McDowell came to East Lansing with all the hype and promise a five-star recruit has achieved in high school. Yet his career with the Spartans has produced mixed results. Let me write that Malik is a rare talent at 6-foot-6 and over 275 pounds. He has power, length, agility and speed. Plus, he has shown the ability to play any where on the defensive line.
Every junior who has promise should consider going pro because injuries and the age affects how long and how much a player will earn. Also, family concerns can play a role and I cannot blame a player who would want to improve the lifestyle and livelihood of those around them.
Nevertheless, McDowell had a season to forget. While some of that was the multiple double teams and injuries he sustained, there were also times where the potential never showed up on the field.
Is this Malik’s fault? Not necessarily, but it was a difficult situation for him and with the losing compounding it most likely made it an arduous year mentally, let alone physically.
I’m of the mindset that McDowell should have stayed for one more season. Why? Not just to receive his degree, because he can finish that at any point and many NFL players do. He should stay, because the possibility of him being a high draft pick is questionable at this point. Is it because he is not talented enough? No. Is it because he was hurt much of the latter part of the year? No. What is it?
McDowell’s sophomore season was an amazing year and revealed all the potential he had to be a dominant Big Ten player. However, the wheels fell off the Spartans’ 2016 season rapidly. When I watched him this year I noticed at times that he was unable to keep outside contain on the edge, often running past the running back on a draw play. When MSU needed him to show up in big games, he was not the dominant player they needed.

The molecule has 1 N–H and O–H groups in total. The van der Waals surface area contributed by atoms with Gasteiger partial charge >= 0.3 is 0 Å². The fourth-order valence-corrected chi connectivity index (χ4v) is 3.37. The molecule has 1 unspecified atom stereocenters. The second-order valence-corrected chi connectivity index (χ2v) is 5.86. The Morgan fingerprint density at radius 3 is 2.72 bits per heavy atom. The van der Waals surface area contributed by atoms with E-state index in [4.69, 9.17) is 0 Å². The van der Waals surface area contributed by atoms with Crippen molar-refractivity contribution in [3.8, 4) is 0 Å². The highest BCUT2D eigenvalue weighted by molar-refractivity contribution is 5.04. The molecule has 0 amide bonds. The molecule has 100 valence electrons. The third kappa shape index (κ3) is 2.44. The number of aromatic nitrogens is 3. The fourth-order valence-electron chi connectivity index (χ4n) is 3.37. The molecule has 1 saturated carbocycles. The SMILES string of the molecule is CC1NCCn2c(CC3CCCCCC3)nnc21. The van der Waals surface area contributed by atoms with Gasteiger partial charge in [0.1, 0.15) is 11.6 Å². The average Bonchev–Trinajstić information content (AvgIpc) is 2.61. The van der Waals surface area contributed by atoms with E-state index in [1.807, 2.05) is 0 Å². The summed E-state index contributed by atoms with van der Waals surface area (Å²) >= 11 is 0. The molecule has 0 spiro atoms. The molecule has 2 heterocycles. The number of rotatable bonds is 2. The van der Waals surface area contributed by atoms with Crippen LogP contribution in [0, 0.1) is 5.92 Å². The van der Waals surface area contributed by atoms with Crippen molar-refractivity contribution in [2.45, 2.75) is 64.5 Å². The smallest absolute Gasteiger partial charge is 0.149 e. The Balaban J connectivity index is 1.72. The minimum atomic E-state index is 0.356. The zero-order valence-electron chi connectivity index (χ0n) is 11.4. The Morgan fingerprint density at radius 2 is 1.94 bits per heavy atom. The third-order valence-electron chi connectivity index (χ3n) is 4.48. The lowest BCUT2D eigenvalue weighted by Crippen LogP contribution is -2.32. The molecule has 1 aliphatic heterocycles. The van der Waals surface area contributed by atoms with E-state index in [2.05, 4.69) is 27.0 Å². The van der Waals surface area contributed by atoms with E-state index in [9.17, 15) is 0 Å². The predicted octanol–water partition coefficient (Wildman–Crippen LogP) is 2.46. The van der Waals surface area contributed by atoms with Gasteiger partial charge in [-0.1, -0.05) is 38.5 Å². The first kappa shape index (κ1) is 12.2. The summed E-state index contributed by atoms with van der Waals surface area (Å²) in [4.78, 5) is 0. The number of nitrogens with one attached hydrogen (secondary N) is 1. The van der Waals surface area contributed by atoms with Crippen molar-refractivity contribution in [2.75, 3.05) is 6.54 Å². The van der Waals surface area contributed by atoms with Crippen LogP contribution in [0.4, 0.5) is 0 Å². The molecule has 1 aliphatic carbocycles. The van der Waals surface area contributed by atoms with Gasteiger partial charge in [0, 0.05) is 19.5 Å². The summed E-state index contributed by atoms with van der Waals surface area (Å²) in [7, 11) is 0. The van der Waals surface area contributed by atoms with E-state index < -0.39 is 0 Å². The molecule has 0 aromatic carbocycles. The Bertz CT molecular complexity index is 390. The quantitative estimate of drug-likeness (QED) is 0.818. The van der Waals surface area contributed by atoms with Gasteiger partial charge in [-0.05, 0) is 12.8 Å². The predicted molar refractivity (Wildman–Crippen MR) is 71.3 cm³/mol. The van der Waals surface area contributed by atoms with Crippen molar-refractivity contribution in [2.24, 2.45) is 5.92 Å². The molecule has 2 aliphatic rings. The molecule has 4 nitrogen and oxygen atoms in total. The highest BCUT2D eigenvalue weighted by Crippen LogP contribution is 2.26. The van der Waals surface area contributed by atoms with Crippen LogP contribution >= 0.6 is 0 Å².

In fact, down the stretch, outside of the Penn State game, one could argue that MSU played well enough without McDowell. However, the defensive line players have noted that watching McDowell has made them better.
William Gholston left after his junior year and was only a fourth-round pick. After his sophomore year all the talk was how he would go in the first round. However, his junior year was a nightmarish 7-6 campaign from the Spartans in 2012. Gholston was not as dominant often a non-factor (due to how offenses approached him) as his 2011 year, and subsequently fell in the draft.
Jerel Worthy is another example of a player exiting his sophomore season with all the hype and promise of a first-round pick. I can remember reading articles on FOX Sports about him potentially being a top-10 pick.
However, Worthy ended up as a second-round pick to the Green Bay Packers. The statement that dogged Worthy, Gholston and now McDowell is that they take plays off. One could say they do not have a high motor, yet all have been known to control games when they are on. Worthy almost single-handedly beat Iowa in 2009, Gholston had a fantastic 2012 Outback Bowl against Georgia and finally McDowell had great games at different points in his career.
A player needs to go pro for many reasons and I support them because it is a difficult decision to make. However, in McDowell’s case another year would mean more money because his junior season was that terrible compared to his two other years. There is always the risk of injury and it is understandable why players make the decisions they do. However, a dominant senior season from McDowell with an improved MSU team would have definitely improved his draft stock.
At this point it will be up to McDowell to have a stellar combine in order to prove he is worthy of a top pick. Personally, I’m pulling for him to do so, however, my cynicism is telling me he’s a second-rounder.